Lethbridge Herald (Newspaper) - February 13, 1973, Lethbridge, Alberta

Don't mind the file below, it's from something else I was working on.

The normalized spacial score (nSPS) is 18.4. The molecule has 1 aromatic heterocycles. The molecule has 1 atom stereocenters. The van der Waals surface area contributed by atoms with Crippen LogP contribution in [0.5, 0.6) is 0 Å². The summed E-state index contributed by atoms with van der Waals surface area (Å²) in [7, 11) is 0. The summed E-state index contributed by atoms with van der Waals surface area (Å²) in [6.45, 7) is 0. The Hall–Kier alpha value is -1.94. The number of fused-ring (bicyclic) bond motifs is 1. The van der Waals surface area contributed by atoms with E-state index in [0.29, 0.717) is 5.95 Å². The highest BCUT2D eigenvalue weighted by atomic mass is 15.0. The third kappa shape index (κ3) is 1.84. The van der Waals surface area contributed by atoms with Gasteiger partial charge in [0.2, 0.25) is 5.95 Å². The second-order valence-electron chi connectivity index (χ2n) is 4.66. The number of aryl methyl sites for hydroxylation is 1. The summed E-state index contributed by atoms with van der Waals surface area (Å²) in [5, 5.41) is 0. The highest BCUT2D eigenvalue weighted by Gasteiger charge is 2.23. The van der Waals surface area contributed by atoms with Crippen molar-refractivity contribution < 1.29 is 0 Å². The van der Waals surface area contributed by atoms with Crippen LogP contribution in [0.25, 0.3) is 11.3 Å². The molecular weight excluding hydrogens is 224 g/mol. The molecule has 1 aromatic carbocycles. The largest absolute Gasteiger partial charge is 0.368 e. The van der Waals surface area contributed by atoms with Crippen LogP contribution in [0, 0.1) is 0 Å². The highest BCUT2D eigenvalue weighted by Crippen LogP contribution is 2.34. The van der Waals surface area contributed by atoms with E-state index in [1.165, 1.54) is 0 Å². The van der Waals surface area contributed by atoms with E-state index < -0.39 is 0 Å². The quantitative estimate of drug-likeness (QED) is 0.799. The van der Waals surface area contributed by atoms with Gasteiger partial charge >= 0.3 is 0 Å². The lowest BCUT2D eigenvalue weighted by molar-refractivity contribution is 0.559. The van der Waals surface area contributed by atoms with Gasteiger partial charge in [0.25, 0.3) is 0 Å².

Tuesday, February 13, 1973 - THE LETHBRIDGE HERALD - 13 Red carpet welcome Returned American PoWs walk along the red car- guard after they arrived at Clark Air Base, in the Philip-pet and are greeted by military commanders and a color pines, from Hanoi Monday.___ Someone looking for publicity Unaware of curse on Calgary CALGARY (CP) - Mrs. David Crowehild, wife of a former Sarcee chief, said today she has no knowledge of a curse su-^osedly placed on the ci'f by her daughter, Victoria. The curse was referred to by Mayor Rod Sykes last week when he asked the Stampede Board to allow the family to again pitch its teepee in the Indian section of the stampede. The board excluded the fam- ily in 1972 because they removed their teepee before the end of the 1971 stampede with- Rights office EDMONTON (CP) - Establishment in Calgary of the human rights commission's first district office was announced today by Labor Minister Bert Hohol, who said it will serve southern Alberta. out board permission. The curse was placed because the family thought the action was unfair. Mrs. Crowehild said the problem is that some people are trying to get publicity. "They aren't helping us - they're just making things worse. "We are sick of the whole thing. We just want to be left alone." Mrs. Crowehild said the may- or's request was out of place because the suspension was only for one year. However, she has decided not to return to the stampede unless she gets an apology from Ron Hall, chairman of the stampede Indians event committee, and the $50 she said is still owing from 1971. PROLIFIC PAIR A pair of lamprey eels can produce 60,000 eggs. Monetary situation Bonn plays leading role in crisis By KEVIN DOYLE LONDON (CP) - West German Finance Minister Helmut Schmidt recently borrowed an English slang phrase to describe his country's role in the latest series of severe disruptions in international currency markets. "We are just carrying the can for the Americans and the Japanese," he said. In many respects the events which led to the current turmoil, forcing most of the world's leading foreign exchange markets to close today, bear out his statement. Most analysts here contend that the failure to agree on a realistic dollar-Japanese yen exchange rate in December, 1971, when Western currencies were realigned, is at least partly responsible for the present instability. The crisis took place in three waves following the announcement early in the year of a worsening American payments deficit in 1972 and the likelihood 100 Copies $3.30 plus tax Instant Print & Copy Div. 726? Third Ave. S lefhbridge that this would continue in 1973. First, the big international companies, many of them American, with spare funds in a number of places around the world, began to shift out of dollars-a currency they had begun to distrust. Then banks began to cover their foreign exchange holdings against the risk of a dollar devaluation, taking up speculative positions themselves in the hope of profit. Finally, private speculators with spare funds in the European market realized that something was afoot and began to foHow the big money. It was only at the end of, last week that private speculators finally began buying West German marks on a large scale, financial sources say. These steps, taken together, forced central banks to absorb $8 billion in unwanted funds. But logically, it was the cen tral bank of Japan which should have been buying up the dollars which the German bank had to take in to prevent the U.S. cur $100,000 grant EDMONTON (CP) - A provincial grant of $100,000 to the St. John Ambulance Society in Calgary, currently campaigning for funds to replace its existing facilities and establish a southern Alberta headquarters, was announced today by Health Minister Neil Crawford rency from falling through Its I official floor. YEN IS STRONGEST .. The main counterpart of the U.S. deficit is a huge Japanese surplus in the balance of payments and the yen is generally regarded as the world's strongest currency. Thus, the obvious liome for jittery dollar holders was Japan and a switch to yen. But for non-residents to buy yen is virtually impossible because of Japan's rigid exchange controls. Blocked by these barricades, dollar holders did the next best thing: they bought Swiss francs. The Swiss, however, retaliated unexpectedly by allowing their currency to float upward against the dollar, making it more expensive to buy and making windfall gains for further purchases extremely unlikely. So dollar holders turned to Germany, a country which then had virtually no exchange controls, a reasonably strong currency and a fixed exchange rate. However, the influx of funds into Germany bore little relation to the country's balance-of-payments prospects. In 1972, the West German current account was in a comfortable surplus of $300 million. But the forecast for 1973 is that it will suffer a deficit of about $1 billion. FRANCE BYPASSED Experts believed funds would move into France, which is running a growing current account surplus. The reason they moved instead to West Germany, which expects a deficit, may have been fear of a Socialist-Communist victory in forthcoming French elections. In any case, sources here say, it has to be expected that the Germans will be unwilling to accept a unilateral revaluation of their currency which would make exports less competitive in world markets. Authorities in Bonn now also argue that a recent upswing in the German economy will likely mean a substantial increase in imports this year, further aggravating the expected deficit. Whatever the outcome, observers here agree that one of the lessons which may emerge is that logic alone provides only the shakiest of guides in predicting the direction of currency flows once the rumblings of crisis are heard. Alarm setters may be caught purplehanded MOLINE, 111. (AP) - Persons turning in false alarms here may find they have been caught "purplehanded." The Moline fire department has put a luminous purple-blue dye on the metal handles of fire alarm boxes. Fire Chief Albert Claerhout says the dye remains on skin or clothing for several days. 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